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UBC Archives Audio Recordings Collection

[Interview with Albert Laithwaite, Armed Forces at UBC Project, Part II] Specht, Allen 1974-04-20

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Mr. Laithwaite: Well we had the facilities as the university had so thoughtfully provided by the energies of the aforesaid Dr. Shrum, and we had a place that we could parade even in the rain. We could parade indoors in the armouries and we had enough classroom space to do the lecture program. We were better off than most people because we bad an officer's mess and we could have an evening meal together before the parade and that was what happened in the old days, The cadets who wished to could use the facilities of the officer's mess. We had kitchen facilities and we employed a cook and we had an evening meal before the parade in our own officer's mess.
Mr. Specht: How about the syllabus? Was this all detailed from above or?
Mr. Laithwaite: Yes there was a rudimentary type syllabus, but Air Force Headquarters, of course, were governed by facilities the universities had. I must say ours were the best that I heard of. And some of the universities did not have the ability to do some of the training and were not so well off facility-wise as we were. We also had a number of other professors on the campus with service backgrounds, who wanted to carry on and do evening work and come and lecture to the troops. We managed very well.
Mr. Specht: I was wondering it you had a little more freedom in getting things set up because the unit was just starting up and possibly it wasn't so rigidly defined yet?
Mr. Laithwaite: Yes, I think so. I think that by and large the Air Force was not so worried about the winter program as in the summer program as we developed and I thought the Air Force, perhaps, had a little better organization going from the point of view of the citizenship training that the Air Force was able to give to our cadets because in the Air Force, the cadets of all universities were pulled together in one place and so the maritimers could meet the westerners and we could meet the Ontario cadets. Everybody was mixed up and Canadians began to get to know one another a little better because they were all in one place. The Army did not do that type... did not follow that type of organization, they still followed the regimental idea, the unit idea, where our group of engineer trainees would go to one station and people of other trades would go to another station. Whereas the Air Force all went together to the summer program and stayed at one particular place while training. I think this was a very fine thing tor the citizenship aspect of the training.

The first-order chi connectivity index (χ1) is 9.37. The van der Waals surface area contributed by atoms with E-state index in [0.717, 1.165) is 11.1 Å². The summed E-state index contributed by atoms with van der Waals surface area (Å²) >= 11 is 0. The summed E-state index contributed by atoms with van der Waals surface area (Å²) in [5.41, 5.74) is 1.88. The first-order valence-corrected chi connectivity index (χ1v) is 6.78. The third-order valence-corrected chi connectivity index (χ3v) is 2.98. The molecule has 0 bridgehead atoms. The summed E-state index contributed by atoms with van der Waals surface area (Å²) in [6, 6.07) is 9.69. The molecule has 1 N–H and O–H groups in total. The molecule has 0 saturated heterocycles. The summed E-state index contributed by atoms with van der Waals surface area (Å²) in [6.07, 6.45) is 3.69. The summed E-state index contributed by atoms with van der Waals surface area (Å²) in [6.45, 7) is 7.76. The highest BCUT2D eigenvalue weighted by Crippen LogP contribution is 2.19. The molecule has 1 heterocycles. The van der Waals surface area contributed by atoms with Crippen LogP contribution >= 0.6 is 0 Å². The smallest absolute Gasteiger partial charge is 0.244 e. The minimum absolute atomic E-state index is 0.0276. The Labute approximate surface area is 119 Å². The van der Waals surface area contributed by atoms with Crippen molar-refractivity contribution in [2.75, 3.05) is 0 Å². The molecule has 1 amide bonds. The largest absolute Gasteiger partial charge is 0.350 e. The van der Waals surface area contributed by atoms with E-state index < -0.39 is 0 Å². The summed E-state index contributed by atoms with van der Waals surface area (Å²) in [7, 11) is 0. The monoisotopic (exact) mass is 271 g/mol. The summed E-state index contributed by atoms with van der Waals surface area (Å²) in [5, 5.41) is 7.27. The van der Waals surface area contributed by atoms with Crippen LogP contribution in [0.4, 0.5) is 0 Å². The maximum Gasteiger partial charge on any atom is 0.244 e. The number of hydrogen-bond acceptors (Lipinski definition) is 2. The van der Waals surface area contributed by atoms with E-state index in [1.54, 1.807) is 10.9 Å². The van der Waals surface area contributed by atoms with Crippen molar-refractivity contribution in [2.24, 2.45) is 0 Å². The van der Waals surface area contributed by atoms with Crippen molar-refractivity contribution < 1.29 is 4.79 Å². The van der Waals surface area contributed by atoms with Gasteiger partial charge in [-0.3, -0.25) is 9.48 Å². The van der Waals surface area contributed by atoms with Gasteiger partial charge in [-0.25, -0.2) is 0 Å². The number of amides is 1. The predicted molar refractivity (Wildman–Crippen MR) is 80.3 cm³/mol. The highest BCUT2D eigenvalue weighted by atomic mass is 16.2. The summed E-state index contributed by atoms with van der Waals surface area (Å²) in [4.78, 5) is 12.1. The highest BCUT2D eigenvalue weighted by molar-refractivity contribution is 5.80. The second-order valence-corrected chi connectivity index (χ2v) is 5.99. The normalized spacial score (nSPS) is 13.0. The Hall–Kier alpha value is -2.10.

Mr. Specht: During the winter term what were some of your specific duties?
Mr. Laithwaite: Well, the adjutant job was the one when I first joined.
End of Tape 1, Side 1

Albert Laithwaite
April 20, 1974
Interview 504, Tape 1, Side 2